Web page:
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Finally, we’re learning one of Israel’s two best lessons in fighting terrorists. Israel, Sharon in particular, figured out a long time ago, that the enemy wasn’t a phenomenon, it was individuals: terrorists, not “terrorism.” So the solution was to forget about defeating some “ism” and hunt down and kill specific terrorists personally.The latest example took place this Sunday, September 26, when Israeli agents planted a bomb under the driver’s seat of Izz al-Deen Sheik Khalil’s SUV, and blew the senior Hamas leader up to the Moslem Bordello in the Sky.Taking this lesson to heart, US forces have begun targeting specific terrorists in Iraq. On September 22, US fighter jets nailed the “grand mufti” or spiritual leader of Abu Musab al-Zarqawi’s Tawid and Jihad terrorists, Omar Youssef Jumah. Using the nom de guerre Abu Annas al-Shami, Jumah was fond of issuing fatwas proclaiming that Allah approved of beheading infidels. No more fatwas for you, Omar. You’re a good terrorist now.We’re learning at last to give Islamofascists what they want. They say their greatest strength is that they prefer death to life, while our greatest weakness is to love life more than death. If they love death, hey, no problem, happy to oblige.Now it’s time to learn the second great lesson in national security we can learn from Israel.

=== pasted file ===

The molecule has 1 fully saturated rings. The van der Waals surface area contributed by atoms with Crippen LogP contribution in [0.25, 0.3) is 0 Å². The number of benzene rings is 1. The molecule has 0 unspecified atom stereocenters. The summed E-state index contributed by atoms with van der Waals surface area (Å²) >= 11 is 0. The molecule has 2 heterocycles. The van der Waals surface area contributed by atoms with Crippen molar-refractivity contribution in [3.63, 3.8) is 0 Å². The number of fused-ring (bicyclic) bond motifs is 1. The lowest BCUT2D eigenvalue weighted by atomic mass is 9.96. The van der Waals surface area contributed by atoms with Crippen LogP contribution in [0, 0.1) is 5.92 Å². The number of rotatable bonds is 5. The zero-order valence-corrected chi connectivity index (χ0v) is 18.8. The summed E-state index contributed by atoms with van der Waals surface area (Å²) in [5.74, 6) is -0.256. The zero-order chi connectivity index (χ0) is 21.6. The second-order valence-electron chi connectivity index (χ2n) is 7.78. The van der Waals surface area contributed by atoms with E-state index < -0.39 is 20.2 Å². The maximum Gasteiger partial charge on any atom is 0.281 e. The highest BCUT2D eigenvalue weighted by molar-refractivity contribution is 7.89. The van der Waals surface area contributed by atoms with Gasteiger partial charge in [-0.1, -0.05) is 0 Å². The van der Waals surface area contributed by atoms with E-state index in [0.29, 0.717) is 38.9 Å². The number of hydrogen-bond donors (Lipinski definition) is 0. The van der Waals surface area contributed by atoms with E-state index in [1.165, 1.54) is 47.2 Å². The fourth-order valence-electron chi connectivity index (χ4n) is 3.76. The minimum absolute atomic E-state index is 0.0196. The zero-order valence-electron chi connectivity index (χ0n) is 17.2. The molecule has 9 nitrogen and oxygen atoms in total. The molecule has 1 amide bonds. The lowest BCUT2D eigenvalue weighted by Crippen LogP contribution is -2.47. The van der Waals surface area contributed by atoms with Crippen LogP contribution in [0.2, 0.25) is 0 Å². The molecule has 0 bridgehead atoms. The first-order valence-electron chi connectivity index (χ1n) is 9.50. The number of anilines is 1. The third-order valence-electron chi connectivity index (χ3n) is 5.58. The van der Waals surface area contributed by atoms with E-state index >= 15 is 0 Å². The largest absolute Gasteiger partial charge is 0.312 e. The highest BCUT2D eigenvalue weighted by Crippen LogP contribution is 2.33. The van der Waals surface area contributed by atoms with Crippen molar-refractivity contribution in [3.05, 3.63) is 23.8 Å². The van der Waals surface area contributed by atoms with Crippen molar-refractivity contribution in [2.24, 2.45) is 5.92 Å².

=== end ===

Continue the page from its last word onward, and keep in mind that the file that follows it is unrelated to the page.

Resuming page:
Perhaps the most extraordinary summer of my life was when I was 17 years old. It was 1960, and I spent it in the jungles of South Vietnam hunting tigers. I was by myself with a Vietnamese hunting guide named Ngo Van Chi, and I was after one tiger in particular. He was a man-eater. He had killed and eaten so many people - over 20 - that he had a name: Ong Bang Mui, “Mr. Thirty,” the number associated with death. This was in the Central Highlands of South Vietnam, inhabited by tribespeople collectively known as Montagnards (mon-tan-yards), French for mountain people. They are Malayo-Polynesian, not Mongoloid Oriental, who first populated these mountains thousands of years ago - long before the Vietnamese came, whether the Tonkinese in the north or the Annamese in the south. The Montagnard people I was with were known as the Co Ho. They had no modern weapons, only spears and cross bows. So when Ong Bang Mui leaped into one of their villages and dragged off a villager to be eaten, they had little defense. They had little defense also from the Communist Viet Cong. The sight of a village in smoking ruins and dead babies stuck onto sharpened poles is a sight one never forgets. The Co Ho and other Montagnard tribes were such peaceful, gentle people. It was impossible for anyone who got to know them, such as I and so many American soldiers, not to develop a deep and abiding fondness for them. They welcomed me into their huts, most always built on stilts, and were always gracious and kind - although I must admit they loved getting me way too drunk on their rice wine.